In the first few minutes of the semibiographical Beyond the Sea, Bobby Darin, played by Kevin Spacey, is filming a semibiographical version of his life (which in fact never happened). Confused? Just you wait.
A colleague of Darin’s wonders aloud if the older Darin is too old to play the young Darin. Kevin Spa— er, Bobby Darin, blithely laughs away this silly notion.
This utterly ridiculously setup is clearly meant to address, right off the bat, how Spacey — who plays Darin from his 20s onward — is nearly a decade older than Darin was when he died of heart failure at 37.
But who cares about such pesky details? After all, this isn’t really a biographical film about Bobby Darin; it’s a Kevin Spacey film, written, directed and starring Kevin Spacey, who sure can sing and dance, by golly!
What was that fella’s name again? Oh, right — Bobby Darin. Sadly, this golden-voiced crooner from the ’50s and ’60s is forced to take a back seat in the movie about his own life. But that Kevin Spacey sure can sing!
Darin became a teen sensation with “Splish Splash” in 1958, before following in the footsteps of the Rat Pack, with classics like “Mack the Knife” and “More,” which is now — tragically — better known as that song from those Kohl’s commercials. Darin’s heart suffered damage from childhood rheumatic fever, and he wasn’t expected to live past his teens. But the plucky young Darin persevered; his mother taught him the joy of music and performance, and he went on to become one of the greatest lounge lizards of our time.
All this could make for a terribly moving and touching story, but damned if Kevin Spacey will let that get in the way of his singing talents. However, he certainly deserves credit for pushing through the project. And, to be fair, the film is far from a complete wash. The elaborate, color-drenched and choreographed song-and-dance numbers are a fantastic homage to the golden age of MGM musicals, and Spacey really does have a lovely set of pipes. There are at least a few scenes — Spacey bathed in the spotlight, backed by a truly swinging big band, his voice soaring through the standards — that beautifully capture the feeling of the era and can easily bring a genuine tear to the eye. But a few glorious numbers don’t excuse Spacey’s raging egotism trampling over Darin’s life. Furthermore, this cinematic depiction of the singer’s relationship with squeaky-clean actress Sandra Dee (played by Kate Bosworth) borders on child pornography. Darin was only six years older than Dee when the two married in 1960; but watching the jowly 45-year-old Spacey paw at 21-year-old Bosworth is almost as ick-inducing and creepy as his undressing of Mena Suvari in American Beauty.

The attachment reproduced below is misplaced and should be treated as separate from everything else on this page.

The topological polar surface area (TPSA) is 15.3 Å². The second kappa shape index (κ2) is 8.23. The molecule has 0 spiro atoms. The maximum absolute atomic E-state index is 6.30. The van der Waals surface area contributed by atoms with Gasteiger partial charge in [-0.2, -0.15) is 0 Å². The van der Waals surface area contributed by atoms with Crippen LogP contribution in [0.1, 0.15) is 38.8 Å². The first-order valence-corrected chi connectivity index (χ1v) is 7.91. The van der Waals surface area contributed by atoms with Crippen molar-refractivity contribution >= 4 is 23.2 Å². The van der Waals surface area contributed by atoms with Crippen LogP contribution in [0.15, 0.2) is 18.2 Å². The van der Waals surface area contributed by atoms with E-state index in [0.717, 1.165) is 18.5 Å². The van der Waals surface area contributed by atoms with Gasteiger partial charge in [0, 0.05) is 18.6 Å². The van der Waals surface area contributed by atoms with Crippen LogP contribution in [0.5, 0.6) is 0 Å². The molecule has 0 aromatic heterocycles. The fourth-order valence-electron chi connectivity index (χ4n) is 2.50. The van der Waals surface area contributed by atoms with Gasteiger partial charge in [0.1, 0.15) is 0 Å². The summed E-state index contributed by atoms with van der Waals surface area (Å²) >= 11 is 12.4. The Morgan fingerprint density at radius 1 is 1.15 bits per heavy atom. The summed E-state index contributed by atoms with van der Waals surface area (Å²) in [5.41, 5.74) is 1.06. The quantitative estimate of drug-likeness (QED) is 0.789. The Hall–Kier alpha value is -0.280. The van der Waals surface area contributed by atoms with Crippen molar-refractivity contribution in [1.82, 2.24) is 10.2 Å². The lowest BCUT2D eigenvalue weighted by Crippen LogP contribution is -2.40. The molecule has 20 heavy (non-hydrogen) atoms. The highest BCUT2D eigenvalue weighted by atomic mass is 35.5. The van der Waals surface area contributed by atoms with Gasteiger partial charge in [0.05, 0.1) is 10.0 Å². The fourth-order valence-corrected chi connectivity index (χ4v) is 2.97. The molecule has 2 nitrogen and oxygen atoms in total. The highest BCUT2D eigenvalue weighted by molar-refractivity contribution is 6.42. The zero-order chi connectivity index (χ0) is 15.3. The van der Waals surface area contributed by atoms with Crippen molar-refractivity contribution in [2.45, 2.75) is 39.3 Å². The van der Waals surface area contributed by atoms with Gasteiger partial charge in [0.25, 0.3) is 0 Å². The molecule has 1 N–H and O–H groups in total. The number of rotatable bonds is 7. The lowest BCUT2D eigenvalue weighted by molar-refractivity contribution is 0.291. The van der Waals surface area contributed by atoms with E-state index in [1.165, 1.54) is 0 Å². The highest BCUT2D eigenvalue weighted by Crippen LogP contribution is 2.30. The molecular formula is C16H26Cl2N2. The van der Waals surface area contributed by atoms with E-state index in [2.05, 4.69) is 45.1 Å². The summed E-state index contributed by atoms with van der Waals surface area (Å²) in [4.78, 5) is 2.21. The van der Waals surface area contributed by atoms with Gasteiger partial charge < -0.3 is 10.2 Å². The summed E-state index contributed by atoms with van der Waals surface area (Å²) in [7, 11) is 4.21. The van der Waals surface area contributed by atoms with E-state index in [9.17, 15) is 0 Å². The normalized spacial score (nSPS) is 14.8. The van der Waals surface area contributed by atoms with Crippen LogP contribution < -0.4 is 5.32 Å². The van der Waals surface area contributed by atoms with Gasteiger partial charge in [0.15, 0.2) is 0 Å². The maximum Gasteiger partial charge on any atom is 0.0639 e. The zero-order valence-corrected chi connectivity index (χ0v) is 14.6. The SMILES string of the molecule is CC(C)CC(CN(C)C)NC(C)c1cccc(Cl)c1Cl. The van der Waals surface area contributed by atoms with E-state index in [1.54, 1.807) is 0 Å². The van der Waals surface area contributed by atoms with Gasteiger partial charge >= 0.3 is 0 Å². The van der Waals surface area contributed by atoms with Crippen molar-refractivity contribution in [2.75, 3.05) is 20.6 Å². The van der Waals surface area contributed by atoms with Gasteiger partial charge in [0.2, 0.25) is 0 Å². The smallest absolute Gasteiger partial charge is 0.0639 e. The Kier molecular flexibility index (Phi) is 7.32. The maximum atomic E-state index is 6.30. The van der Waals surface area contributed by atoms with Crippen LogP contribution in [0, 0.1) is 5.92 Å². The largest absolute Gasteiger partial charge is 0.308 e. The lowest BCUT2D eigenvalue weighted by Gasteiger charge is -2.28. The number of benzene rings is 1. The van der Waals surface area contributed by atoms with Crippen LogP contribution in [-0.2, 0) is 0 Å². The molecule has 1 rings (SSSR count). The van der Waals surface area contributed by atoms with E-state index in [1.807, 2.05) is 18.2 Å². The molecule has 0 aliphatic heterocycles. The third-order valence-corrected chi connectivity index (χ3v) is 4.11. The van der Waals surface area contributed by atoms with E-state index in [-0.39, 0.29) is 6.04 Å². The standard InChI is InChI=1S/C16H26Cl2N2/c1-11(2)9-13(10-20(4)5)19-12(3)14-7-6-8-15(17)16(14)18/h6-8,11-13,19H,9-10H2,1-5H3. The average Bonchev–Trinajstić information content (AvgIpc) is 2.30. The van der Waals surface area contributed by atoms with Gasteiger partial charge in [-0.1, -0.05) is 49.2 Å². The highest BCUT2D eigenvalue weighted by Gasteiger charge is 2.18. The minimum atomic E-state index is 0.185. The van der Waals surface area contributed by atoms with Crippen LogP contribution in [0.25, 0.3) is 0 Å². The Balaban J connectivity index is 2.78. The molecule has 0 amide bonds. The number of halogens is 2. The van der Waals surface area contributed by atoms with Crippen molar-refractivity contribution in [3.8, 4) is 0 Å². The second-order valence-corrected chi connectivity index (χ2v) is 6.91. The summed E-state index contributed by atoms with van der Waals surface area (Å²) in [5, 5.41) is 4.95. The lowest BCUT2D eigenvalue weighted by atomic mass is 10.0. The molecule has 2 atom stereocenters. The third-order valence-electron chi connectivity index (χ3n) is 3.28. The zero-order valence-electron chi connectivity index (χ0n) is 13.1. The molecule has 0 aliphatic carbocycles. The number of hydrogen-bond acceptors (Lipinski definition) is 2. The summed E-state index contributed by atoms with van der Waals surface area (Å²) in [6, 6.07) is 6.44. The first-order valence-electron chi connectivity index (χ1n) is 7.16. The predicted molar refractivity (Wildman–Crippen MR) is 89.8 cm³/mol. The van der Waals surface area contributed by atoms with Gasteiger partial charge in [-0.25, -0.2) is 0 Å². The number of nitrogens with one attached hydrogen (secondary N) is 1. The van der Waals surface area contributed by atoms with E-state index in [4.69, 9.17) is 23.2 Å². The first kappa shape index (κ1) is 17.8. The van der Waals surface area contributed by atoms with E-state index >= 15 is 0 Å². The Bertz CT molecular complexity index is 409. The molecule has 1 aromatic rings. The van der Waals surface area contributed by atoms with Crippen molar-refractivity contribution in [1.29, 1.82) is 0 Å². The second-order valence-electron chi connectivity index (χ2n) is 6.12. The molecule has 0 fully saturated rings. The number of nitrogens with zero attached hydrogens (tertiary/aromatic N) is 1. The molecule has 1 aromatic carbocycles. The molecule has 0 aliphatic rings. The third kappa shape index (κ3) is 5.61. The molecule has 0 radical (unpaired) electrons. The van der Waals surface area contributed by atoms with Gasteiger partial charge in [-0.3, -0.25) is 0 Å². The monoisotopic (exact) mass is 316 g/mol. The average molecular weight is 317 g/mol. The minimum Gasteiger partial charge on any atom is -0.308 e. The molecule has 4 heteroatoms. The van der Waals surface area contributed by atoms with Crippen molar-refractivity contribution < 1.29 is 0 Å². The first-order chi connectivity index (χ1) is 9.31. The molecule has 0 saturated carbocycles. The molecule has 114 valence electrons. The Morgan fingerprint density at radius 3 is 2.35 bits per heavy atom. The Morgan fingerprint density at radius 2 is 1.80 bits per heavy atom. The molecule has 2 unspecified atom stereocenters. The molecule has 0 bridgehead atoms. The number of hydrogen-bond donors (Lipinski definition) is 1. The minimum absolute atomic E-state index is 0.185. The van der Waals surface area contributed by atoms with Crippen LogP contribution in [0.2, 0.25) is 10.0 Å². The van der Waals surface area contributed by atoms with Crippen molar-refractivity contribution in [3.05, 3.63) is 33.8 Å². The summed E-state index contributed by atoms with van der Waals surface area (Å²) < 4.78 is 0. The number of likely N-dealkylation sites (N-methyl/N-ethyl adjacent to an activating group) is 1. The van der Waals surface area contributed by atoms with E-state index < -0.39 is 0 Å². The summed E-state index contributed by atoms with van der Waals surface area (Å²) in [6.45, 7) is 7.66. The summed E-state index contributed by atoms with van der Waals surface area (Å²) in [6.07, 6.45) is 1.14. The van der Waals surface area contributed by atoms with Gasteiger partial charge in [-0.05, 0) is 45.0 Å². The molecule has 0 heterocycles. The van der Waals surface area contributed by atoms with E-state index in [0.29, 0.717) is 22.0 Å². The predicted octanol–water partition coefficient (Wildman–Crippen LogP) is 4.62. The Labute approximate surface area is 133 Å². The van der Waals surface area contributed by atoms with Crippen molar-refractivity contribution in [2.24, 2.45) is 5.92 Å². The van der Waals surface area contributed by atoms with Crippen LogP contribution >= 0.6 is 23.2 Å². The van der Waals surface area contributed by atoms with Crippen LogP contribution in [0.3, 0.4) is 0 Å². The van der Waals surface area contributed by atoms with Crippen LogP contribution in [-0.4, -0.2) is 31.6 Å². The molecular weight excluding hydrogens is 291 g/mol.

To make matters worse, a kid portraying Darin as a child pops up to interact with Spac— er, Darin as an adult throughout the film. What could have been poignant in small doses simply becomes annoying.
Die-hard fans of Bobby Darin may be turned off by the uneven treatment of the singer’s life, but most likely they’ll simply appreciate the sweet stroll down memory lane. For anyone who’s a fan of big bands, the golden age of crooning and MGM musicals, this film is worth the price of admission, and the musical numbers are nothing short of full-on old-school entertainment. And that Kevin Spacey sure can sing!
Showing at the Maple Art Theatre (4135 W. Maple Rd., Bloomfield Hills; 248-263-2111) and select theaters.
Sarah Klein is a Metro Times staff writer. E-mail her at firstname.lastname@example.org.